It was a week for coaches’ honors throughout the area’s local sports history.
In 2009, Rick Cahalane was named the new head football coach at Central Coosa. Raised just outside the area in Chilton County, Cahalane said at the time of his hiring being back in a small town after spending two seasons at Montgomery Academy felt like honor.
“I was raised in Chilton County in Isabella and I’ve got a good understanding of this environment,” Cahalane said at the time. “When you get older, you start coming back to your roots and I guess that’s what I’m doing now. Coosa’s not Isabella, but it’s close to it. I’ll be here as long as it takes.”
That promise didn’t actually last long though, as Cahalane left the Cougars after two seasons.
Another short-lived coach who came back to his roots was Kyle Caldwell, who was named the Dadeville baseball coach and offensive coordinator of the football team, this week in 2016.
Caldwell was a stud when he was a Tiger himself and was a record-breaker at the University of West Alabama.
“I’m looking forward to it,” Caldwell said about being hired in Dadeville. “Of course, I went to school in Dadeville, people know me there and I’ve already had all kinds of people let me know that they’re willing to help me out any way they can.”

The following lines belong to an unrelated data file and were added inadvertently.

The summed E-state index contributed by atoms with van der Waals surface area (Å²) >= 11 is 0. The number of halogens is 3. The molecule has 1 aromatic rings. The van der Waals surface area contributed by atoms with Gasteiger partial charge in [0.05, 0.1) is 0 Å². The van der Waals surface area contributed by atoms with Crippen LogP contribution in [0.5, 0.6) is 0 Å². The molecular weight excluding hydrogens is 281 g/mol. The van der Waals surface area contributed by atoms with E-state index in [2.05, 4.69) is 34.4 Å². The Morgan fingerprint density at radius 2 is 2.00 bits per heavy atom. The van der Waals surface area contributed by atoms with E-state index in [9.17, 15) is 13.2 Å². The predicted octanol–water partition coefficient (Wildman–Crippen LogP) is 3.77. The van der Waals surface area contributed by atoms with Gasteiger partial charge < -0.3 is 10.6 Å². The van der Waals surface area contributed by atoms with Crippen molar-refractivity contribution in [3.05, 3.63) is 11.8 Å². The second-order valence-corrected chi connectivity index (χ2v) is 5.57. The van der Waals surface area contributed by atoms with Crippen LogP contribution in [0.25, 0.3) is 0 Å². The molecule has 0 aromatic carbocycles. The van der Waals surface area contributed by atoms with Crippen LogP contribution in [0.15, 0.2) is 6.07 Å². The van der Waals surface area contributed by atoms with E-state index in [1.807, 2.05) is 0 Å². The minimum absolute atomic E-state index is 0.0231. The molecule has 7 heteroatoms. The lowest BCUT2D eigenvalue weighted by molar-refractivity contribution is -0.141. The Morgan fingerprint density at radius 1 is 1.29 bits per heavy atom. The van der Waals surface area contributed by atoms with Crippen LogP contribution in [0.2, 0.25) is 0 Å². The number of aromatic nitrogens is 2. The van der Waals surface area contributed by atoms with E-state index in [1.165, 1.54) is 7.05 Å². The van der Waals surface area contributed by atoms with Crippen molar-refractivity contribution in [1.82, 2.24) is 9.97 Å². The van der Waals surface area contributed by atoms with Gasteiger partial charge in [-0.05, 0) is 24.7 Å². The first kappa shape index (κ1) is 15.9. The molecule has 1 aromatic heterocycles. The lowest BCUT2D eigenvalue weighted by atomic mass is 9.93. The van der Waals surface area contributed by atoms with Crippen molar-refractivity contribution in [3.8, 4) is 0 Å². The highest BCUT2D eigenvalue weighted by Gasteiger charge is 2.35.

Caldwell is now an assistant baseball coach at Chelsea.
This week in 2002 was also a big moment for Dadeville’s baseball team as the squad was honored by the Tallapoosa County Board of Education and County Commmission after winning the Class 3A state championship earlier that year. The commission donated $4,500 to the school’s general fund for the Tigers’ achievement, which was commonplace after it did the same for Reeltown’s two state football championships in earlier years.
Also in 2002, the county was extremely well represented at the annual Alabama-Mississippi All-Star Classic, a football game that pits the best of graduating seniors from both states against each other. Benjamin Russell grads Jeremy Meade and Tyrone Martin both played for Alabama, which defeated Mississippi, 29-17. BRHS coach Willie Carl Martin and Reeltown coach Jackie O’Neal were both assistants on the winning team and supported former Wildcat coach Steve Savarese, who was the all-star’s head man.
A pair of coaches were on display for Central Alabama Community College this week. On June 13, 1996, the tennis complex at the school was dedicated to Cal Alison, who gave free clinics to area youth and had a passion for the sport after playing for Alabama.
“Mr. Cal’s favorite precision drill was to put one of his nice, clean handkerchiefs on the forehand corner of the baseline and another on the backhand side,” former student Nell Askew Moeling. “Robert (Baumgardener) and I couldn’t stop practicing until we hit each one 10 times and he didn’t count lobs or pulses.”
Eleven years earlier, another CACC coach (then Alexander City Junior College) was being highlighted as longtime golf coach Maxie G. Boles was named to the NJCAA Hall of Fame after his 19th season as the Trojans’ head coach.